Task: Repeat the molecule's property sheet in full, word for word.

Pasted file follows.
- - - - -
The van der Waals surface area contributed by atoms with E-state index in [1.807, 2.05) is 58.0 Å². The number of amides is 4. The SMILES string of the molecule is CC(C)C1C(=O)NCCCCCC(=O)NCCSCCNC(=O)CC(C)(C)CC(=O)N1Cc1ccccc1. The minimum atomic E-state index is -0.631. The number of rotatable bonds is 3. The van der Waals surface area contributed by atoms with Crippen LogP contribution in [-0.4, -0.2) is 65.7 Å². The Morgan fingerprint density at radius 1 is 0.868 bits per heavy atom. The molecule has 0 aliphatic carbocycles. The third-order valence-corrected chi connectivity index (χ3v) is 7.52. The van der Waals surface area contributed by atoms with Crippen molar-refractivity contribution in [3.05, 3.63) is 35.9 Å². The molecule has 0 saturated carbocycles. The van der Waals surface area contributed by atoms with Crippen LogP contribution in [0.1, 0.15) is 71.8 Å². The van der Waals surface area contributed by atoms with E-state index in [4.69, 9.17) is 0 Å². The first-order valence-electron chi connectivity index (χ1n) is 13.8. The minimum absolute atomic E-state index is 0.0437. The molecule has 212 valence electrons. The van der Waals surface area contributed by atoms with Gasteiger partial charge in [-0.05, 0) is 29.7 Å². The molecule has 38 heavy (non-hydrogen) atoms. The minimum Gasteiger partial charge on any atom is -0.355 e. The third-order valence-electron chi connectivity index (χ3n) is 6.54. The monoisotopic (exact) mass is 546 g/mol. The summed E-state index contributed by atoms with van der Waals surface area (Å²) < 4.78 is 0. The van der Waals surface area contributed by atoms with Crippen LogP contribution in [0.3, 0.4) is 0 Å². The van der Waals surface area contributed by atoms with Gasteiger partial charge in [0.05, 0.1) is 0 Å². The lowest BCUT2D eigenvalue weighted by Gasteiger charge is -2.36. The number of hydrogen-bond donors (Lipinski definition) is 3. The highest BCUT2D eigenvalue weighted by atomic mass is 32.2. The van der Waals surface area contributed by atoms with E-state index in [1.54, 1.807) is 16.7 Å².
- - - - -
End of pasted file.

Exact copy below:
The van der Waals surface area contributed by atoms with E-state index in [1.807, 2.05) is 58.0 Å². The number of amides is 4. The SMILES string of the molecule is CC(C)C1C(=O)NCCCCCC(=O)NCCSCCNC(=O)CC(C)(C)CC(=O)N1Cc1ccccc1. The minimum atomic E-state index is -0.631. The number of rotatable bonds is 3. The van der Waals surface area contributed by atoms with Crippen LogP contribution in [-0.4, -0.2) is 65.7 Å². The Morgan fingerprint density at radius 1 is 0.868 bits per heavy atom. The molecule has 0 aliphatic carbocycles. The third-order valence-corrected chi connectivity index (χ3v) is 7.52. The van der Waals surface area contributed by atoms with Crippen molar-refractivity contribution in [3.05, 3.63) is 35.9 Å². The molecule has 0 saturated carbocycles. The van der Waals surface area contributed by atoms with Crippen LogP contribution in [0.1, 0.15) is 71.8 Å². The van der Waals surface area contributed by atoms with E-state index in [4.69, 9.17) is 0 Å². The first-order valence-electron chi connectivity index (χ1n) is 13.8. The minimum absolute atomic E-state index is 0.0437. The molecule has 212 valence electrons. The van der Waals surface area contributed by atoms with Gasteiger partial charge in [-0.05, 0) is 29.7 Å². The molecule has 38 heavy (non-hydrogen) atoms. The minimum Gasteiger partial charge on any atom is -0.355 e. The third-order valence-electron chi connectivity index (χ3n) is 6.54. The monoisotopic (exact) mass is 546 g/mol. The summed E-state index contributed by atoms with van der Waals surface area (Å²) < 4.78 is 0. The van der Waals surface area contributed by atoms with Crippen LogP contribution in [0.3, 0.4) is 0 Å². The van der Waals surface area contributed by atoms with Gasteiger partial charge in [0.05, 0.1) is 0 Å². The lowest BCUT2D eigenvalue weighted by Gasteiger charge is -2.36. The number of hydrogen-bond donors (Lipinski definition) is 3. The highest BCUT2D eigenvalue weighted by atomic mass is 32.2. The van der Waals surface area contributed by atoms with E-state index in [1.54, 1.807) is 16.7 Å².